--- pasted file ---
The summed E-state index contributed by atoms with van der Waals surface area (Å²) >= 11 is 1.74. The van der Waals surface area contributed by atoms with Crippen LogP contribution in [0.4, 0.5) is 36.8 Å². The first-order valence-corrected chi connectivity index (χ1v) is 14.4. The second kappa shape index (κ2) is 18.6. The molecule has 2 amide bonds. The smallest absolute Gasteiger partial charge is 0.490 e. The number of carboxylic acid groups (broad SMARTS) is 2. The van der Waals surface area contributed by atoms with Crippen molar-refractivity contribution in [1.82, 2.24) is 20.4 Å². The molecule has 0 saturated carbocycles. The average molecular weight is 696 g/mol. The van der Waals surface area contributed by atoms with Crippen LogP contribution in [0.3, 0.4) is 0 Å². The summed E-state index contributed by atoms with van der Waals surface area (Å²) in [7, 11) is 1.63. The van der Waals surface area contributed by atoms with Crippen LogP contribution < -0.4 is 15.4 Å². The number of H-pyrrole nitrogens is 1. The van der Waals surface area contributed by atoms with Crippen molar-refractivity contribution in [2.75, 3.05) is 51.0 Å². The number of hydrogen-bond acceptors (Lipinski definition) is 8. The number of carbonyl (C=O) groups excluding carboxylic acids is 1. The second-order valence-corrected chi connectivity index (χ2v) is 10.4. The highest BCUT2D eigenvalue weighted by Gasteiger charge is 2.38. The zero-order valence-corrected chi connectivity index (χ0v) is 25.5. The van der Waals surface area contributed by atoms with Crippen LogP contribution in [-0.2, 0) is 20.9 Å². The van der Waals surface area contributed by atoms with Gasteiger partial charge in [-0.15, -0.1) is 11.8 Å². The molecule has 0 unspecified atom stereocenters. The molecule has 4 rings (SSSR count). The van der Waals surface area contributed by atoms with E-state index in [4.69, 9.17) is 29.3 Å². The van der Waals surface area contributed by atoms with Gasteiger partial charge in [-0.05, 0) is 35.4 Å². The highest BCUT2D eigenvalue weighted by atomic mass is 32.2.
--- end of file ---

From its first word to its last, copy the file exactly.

The summed E-state index contributed by atoms with van der Waals surface area (Å²) >= 11 is 1.74. The van der Waals surface area contributed by atoms with Crippen LogP contribution in [0.4, 0.5) is 36.8 Å². The first-order valence-corrected chi connectivity index (χ1v) is 14.4. The second kappa shape index (κ2) is 18.6. The molecule has 2 amide bonds. The smallest absolute Gasteiger partial charge is 0.490 e. The number of carboxylic acid groups (broad SMARTS) is 2. The van der Waals surface area contributed by atoms with Crippen molar-refractivity contribution in [1.82, 2.24) is 20.4 Å². The molecule has 0 saturated carbocycles. The average molecular weight is 696 g/mol. The van der Waals surface area contributed by atoms with Crippen LogP contribution in [0.3, 0.4) is 0 Å². The summed E-state index contributed by atoms with van der Waals surface area (Å²) in [7, 11) is 1.63. The van der Waals surface area contributed by atoms with Crippen LogP contribution < -0.4 is 15.4 Å². The number of H-pyrrole nitrogens is 1. The van der Waals surface area contributed by atoms with Crippen molar-refractivity contribution in [2.75, 3.05) is 51.0 Å². The number of hydrogen-bond acceptors (Lipinski definition) is 8. The number of carbonyl (C=O) groups excluding carboxylic acids is 1. The second-order valence-corrected chi connectivity index (χ2v) is 10.4. The highest BCUT2D eigenvalue weighted by Gasteiger charge is 2.38. The zero-order valence-corrected chi connectivity index (χ0v) is 25.5. The van der Waals surface area contributed by atoms with Crippen LogP contribution in [-0.2, 0) is 20.9 Å². The van der Waals surface area contributed by atoms with Gasteiger partial charge in [-0.15, -0.1) is 11.8 Å². The molecule has 0 unspecified atom stereocenters. The molecule has 4 rings (SSSR count). The van der Waals surface area contributed by atoms with E-state index in [4.69, 9.17) is 29.3 Å². The van der Waals surface area contributed by atoms with Gasteiger partial charge in [-0.05, 0) is 35.4 Å². The highest BCUT2D eigenvalue weighted by atomic mass is 32.2.